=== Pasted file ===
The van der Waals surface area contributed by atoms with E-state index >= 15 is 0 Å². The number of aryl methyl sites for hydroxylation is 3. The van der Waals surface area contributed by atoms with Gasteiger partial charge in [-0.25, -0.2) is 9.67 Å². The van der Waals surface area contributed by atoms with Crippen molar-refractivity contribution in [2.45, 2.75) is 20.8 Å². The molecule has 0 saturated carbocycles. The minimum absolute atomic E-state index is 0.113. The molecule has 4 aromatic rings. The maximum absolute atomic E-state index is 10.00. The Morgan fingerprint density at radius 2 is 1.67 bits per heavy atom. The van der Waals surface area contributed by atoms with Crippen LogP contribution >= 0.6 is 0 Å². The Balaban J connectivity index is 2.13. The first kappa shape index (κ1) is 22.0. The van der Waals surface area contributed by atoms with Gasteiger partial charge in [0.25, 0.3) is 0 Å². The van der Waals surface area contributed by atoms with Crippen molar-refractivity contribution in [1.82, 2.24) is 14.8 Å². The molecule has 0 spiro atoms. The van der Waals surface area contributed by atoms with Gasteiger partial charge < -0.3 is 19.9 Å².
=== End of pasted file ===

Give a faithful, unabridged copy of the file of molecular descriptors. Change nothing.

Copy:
The van der Waals surface area contributed by atoms with E-state index >= 15 is 0 Å². The number of aryl methyl sites for hydroxylation is 3. The van der Waals surface area contributed by atoms with Gasteiger partial charge in [-0.25, -0.2) is 9.67 Å². The van der Waals surface area contributed by atoms with Crippen molar-refractivity contribution in [2.45, 2.75) is 20.8 Å². The molecule has 0 saturated carbocycles. The minimum absolute atomic E-state index is 0.113. The molecule has 4 aromatic rings. The maximum absolute atomic E-state index is 10.00. The Morgan fingerprint density at radius 2 is 1.67 bits per heavy atom. The van der Waals surface area contributed by atoms with Crippen LogP contribution >= 0.6 is 0 Å². The Balaban J connectivity index is 2.13. The first kappa shape index (κ1) is 22.0. The van der Waals surface area contributed by atoms with Gasteiger partial charge in [0.25, 0.3) is 0 Å². The van der Waals surface area contributed by atoms with Crippen molar-refractivity contribution in [1.82, 2.24) is 14.8 Å². The molecule has 0 spiro atoms. The van der Waals surface area contributed by atoms with Gasteiger partial charge < -0.3 is 19.9 Å².